Now I was quite offended by this, we had put in a lot of hours to get our pupils at least a bit 'switched on' to education and why it was important to leave with some GCSEs. Were they actually suggesting this was not a priority?! I explained that a broad, basic understanding such as provided by Core Science is good as pupils can go out into the world able to deal with a lot of the issues presented to them at the doctor's surgery or in the paper.
I basically argued with a lead Ofsted inspector for 20 minutes and was given no judgement on my teaching at all.
So off I went for a coffee, very confused and suspicious, what were they up to?
Second observation was even more difficult but one thing is for sure, they really saw BESD at its most extreme and in the end left the room as they realised the detrimental effect they were having on the lesson, helpful in some ways so I could actually teach something but a shame at the same time. I felt awful for the kids and how they felt about it all and generally was convinced it was all unravelling around me.
I couldn't touch my lunch knowing I was off for a 'grilling' with the inspectors. It was turning into a long, long day.
So off I went, turned out my Head and the Assistant Head were there too....relief!
The inspectors wanted to know about the development of science in the time I had been at the school so I explained how we had gone from nothing to actual results in 3 years. I explained how I had written all the schemes of work and that more were achieving level 5 and GCSE grades now. I think they were impressed. I talked about the visitors we had bought in, where we had tried to make things cross-curricular and how the literacy drive had taken off in science and how the pupils confidence in their reading was paying off as the improvement was becoming more and more noticable.
The inspector from this morning started again about vocational education vs. GCSE and explained the reason they had come at all.....finally the truth came out.
They were trying to figure out what was the 'best fit' for lower ability / SEND students so they could inform a case study report for ministers. That's what this was all about. So I used the opportunity to explain again why I thought that, although very valid, their idea of 'independent exploration' is very difficult to manage especially given time constraints and no money. I also reminded them that the 'points' gained from GCSE - even at a lower grade would be more valuable.
Our pupils do a college course one day a week in the form of a BTEC (examples include Plumbing, Construction, Animal Care, Sport). There are plenty to choose from with lots of science links. Only one vocational course can count under the 'new rules' so BTEC Science is not an option, I would have no buy in as the college course is worth far more.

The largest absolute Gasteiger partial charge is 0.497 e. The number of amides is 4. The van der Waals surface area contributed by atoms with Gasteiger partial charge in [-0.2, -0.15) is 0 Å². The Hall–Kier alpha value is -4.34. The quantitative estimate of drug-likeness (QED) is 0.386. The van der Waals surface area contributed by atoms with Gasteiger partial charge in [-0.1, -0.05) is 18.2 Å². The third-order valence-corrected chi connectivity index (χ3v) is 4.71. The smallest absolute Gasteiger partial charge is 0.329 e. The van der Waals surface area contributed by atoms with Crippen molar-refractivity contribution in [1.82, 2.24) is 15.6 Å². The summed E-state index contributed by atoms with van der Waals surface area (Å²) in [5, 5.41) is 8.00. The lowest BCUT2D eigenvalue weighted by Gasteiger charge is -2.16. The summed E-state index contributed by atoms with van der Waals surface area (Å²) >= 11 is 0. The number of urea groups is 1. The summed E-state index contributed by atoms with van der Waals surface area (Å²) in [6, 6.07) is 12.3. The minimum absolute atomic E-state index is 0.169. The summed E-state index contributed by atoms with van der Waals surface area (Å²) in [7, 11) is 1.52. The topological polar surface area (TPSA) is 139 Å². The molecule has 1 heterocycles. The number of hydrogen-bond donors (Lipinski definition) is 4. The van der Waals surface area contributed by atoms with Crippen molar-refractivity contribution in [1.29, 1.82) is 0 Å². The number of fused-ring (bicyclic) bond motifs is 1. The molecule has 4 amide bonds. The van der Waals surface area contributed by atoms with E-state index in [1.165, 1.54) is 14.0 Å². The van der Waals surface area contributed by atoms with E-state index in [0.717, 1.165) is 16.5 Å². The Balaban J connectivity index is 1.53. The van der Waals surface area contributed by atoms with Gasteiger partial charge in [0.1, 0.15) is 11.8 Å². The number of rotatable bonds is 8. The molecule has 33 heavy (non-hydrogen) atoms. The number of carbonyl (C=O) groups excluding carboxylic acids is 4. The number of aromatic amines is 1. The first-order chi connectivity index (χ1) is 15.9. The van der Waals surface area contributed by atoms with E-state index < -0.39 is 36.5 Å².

This got them thinking, it was pretty plain to see.
The Science inspector said to me he was impressed (he hid it well) and said it was 'eye opening' what I was doing here. He was especially impressed by the older boys' knowledge and was pleased that 'proper science' was being delievered by a 'proper science teacher.' This has probably made me feel most proud.
We discussed other involvements including the ASE Conference, future Teach Meets, my presentations at Heads of Science meetings and the formation (and future reformation) of a Cluster group. They were impressed that I bothered to do all this and I explained the benefits to a teacher working on her own. Managed not to mention Twitter in front of my Head just in case but OBVIOUSLY Twitter is a brilliant place to access forward thinking and creative teachers.
We did discuss the progress being made by students, and it takes time. I explained that we needed to look over a year or so, not just a term. A true picture needs to develop so we can address issues such as lack of 'basics' from KS2 due to exclusion/not being at school. They were accepting of this which was good.
Pretty much at this point I was let go. After 2 hours of 'grilling' so I waited......
Finally at 5:30pm I was called into the Head's office to be given the 'verdict'
Good in all areas, close to Outstanding in others. Yay!
Then the Head explained that the work the inspectors had seen today was going to be used in a National Case Study to be sent to ministers.....gulp!
So to sum up, overall it was a stressful but not unpleasent experience, mainly because I had no idea what they were looking for.
There are a few 'buzz words' though that keep coming up, so here is a list of 'Things Ofsted are looking for at the moment'
- 'Out of the box' teaching - risk taking - you basically can't be outstanding without it
- Cross-curricular links but ESPECIALLY Literacy and Numeracy - how are you as a science teacher using/improving their other skills
- Pupils in control of what they are learning and what they want to know about a topic
- SMSC links
and before you ask, yes I did celebrate, and sleep, and have chocolate :)